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Unable to achieve greater resolution than 800x600

Updated 2011-10-10T06:42:39+00:00


  • Some systems report through the System, Preferences, Display tool that they are incapable of resolutions higher than 800x600 when they are actually capable of greater resolutions than that. This will cause a failure of the VIDEO section of the hardware certification tests as it requires 1024x768 @ 24 bpp as a minimum resolution / color depth.


  • Red Hat Enterprise Linux 6
  • Red Hat Enterprise Linux 5


There are several things that can be tried to work around this problem:

  • Add the parameter "resolution=1024x768" to the kernel line in grub.conf.
  • Add the parameter "video=1024x768" to the kernel line in grub.conf.
  • Modify and use the following xorg.conf file to allow your system to achieve the 1024x768 resolution necessary for hardware certification. To create an xorg.conf, refer How to create "xorg.conf" to configure X Windows on a system with no prior X configuration ?
    # This xorg.conf file has been designed for systems that support a resolution
    # of 1024x768 or greater, but only lower resolutions are listed in the
    # computer's System, Preferences, Display application. It assumes that X works
    # at low resolutions. It will allow you to achieve the 1024x768 resolution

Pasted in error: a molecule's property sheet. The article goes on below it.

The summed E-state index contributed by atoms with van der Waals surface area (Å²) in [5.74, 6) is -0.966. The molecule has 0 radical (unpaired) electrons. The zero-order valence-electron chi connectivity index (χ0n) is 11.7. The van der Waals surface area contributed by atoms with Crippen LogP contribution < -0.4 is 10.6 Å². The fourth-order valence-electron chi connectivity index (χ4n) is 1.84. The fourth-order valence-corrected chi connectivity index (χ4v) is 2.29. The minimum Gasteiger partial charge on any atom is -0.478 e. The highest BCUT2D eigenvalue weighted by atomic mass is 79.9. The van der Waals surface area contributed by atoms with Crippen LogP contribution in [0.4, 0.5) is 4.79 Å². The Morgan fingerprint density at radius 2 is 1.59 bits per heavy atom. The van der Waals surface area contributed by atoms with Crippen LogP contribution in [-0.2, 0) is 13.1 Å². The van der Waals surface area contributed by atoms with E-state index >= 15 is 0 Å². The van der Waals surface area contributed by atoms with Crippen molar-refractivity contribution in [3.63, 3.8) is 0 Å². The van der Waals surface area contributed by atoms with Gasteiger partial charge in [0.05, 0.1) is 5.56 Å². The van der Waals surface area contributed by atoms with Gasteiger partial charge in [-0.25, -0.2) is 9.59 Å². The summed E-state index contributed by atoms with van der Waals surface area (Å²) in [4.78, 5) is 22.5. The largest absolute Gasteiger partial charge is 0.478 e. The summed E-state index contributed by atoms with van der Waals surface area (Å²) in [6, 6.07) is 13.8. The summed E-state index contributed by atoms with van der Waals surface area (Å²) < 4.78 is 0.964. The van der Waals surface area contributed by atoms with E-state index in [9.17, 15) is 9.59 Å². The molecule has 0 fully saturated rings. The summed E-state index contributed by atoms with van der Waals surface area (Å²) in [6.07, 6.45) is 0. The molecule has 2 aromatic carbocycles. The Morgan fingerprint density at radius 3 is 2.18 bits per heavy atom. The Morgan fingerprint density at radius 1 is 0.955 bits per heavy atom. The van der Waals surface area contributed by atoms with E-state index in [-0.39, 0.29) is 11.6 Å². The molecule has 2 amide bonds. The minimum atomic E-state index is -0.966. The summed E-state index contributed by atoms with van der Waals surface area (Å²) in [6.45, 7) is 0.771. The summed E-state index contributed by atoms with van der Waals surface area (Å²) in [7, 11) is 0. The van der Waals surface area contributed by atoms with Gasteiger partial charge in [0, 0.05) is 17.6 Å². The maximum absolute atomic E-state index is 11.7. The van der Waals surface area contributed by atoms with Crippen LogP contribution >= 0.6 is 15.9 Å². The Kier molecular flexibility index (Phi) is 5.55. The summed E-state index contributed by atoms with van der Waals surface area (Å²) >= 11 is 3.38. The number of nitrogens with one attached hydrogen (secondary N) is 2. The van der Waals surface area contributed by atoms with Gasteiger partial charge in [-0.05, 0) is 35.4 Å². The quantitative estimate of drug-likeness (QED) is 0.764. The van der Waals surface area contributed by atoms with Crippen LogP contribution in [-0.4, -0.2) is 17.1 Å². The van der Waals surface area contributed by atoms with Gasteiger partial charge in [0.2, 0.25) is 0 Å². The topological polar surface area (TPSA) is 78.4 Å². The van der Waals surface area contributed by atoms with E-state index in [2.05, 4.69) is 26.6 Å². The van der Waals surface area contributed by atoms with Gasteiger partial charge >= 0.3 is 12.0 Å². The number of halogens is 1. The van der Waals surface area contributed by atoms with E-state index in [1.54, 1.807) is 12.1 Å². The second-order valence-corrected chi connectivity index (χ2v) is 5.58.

# necessary for hardware certification purposes if you save it as xorg.conf,
    # place it in the /etc/X11 directory and restart X. Please read the other 
    # comment lines in this file and follow their directions to prepare the 
    # file for use. 
    Section "Monitor"
         Identifier   "Monitor0"
         ModelName    "LCD Panel 1024x768"
    # The HorizSync and VertRefresh lines below are designed for a generic LCD
    # monitor. They should also work for modern CRT monitors. If you know your 
    # monitor's values, replace the ones shown below with those values. 
    # Otherwise, uncomment the next two lines and use them as-is.
    #     HorizSync    31.5 - 48.0
    #     VertRefresh  56.0 - 65.0
         Option         "dpms"
    Section "Device"
         Identifier  "Videocard0"
    # The Driver line below should contain the appropriate driver for your system.
    # You can find your driver by looking at the system's /var/log/Xorg.0.log file
    # for lines that begin with driver names, like these:
    # This is an example of a system using the Matrox 'mga' driver
    # (II) MGA(0): initializing int10
    # (II) MGA(0): Primary V_BIOS segment is: 0xc000
    # (II) MGA(0): VESA BIOS detected
    # (II) MGA(0): VESA VBE Version 3.0
    # This is an example of a system using the Aspeed 'ast' driver
    # (II) AST(0): initializing int10
    # (II) AST(0): Primary V_BIOS segment is: 0xc000
    # (II) AST(0): VESA BIOS detected
    # (II) AST(0): VESA VBE Version 3.0
    # Replace the 'vesa' on the Driver line below (unless you are using the vesa 
    # driver) with the proper driver for your system and then uncomment the line.
    #     Driver      "vesa"
    Section "Screen"
         Identifier "Screen0"
         Device     "Videocard0"
         Monitor    "Monitor0"
         DefaultDepth     24
         SubSection "Display"
              Viewport   0 0
              Depth     24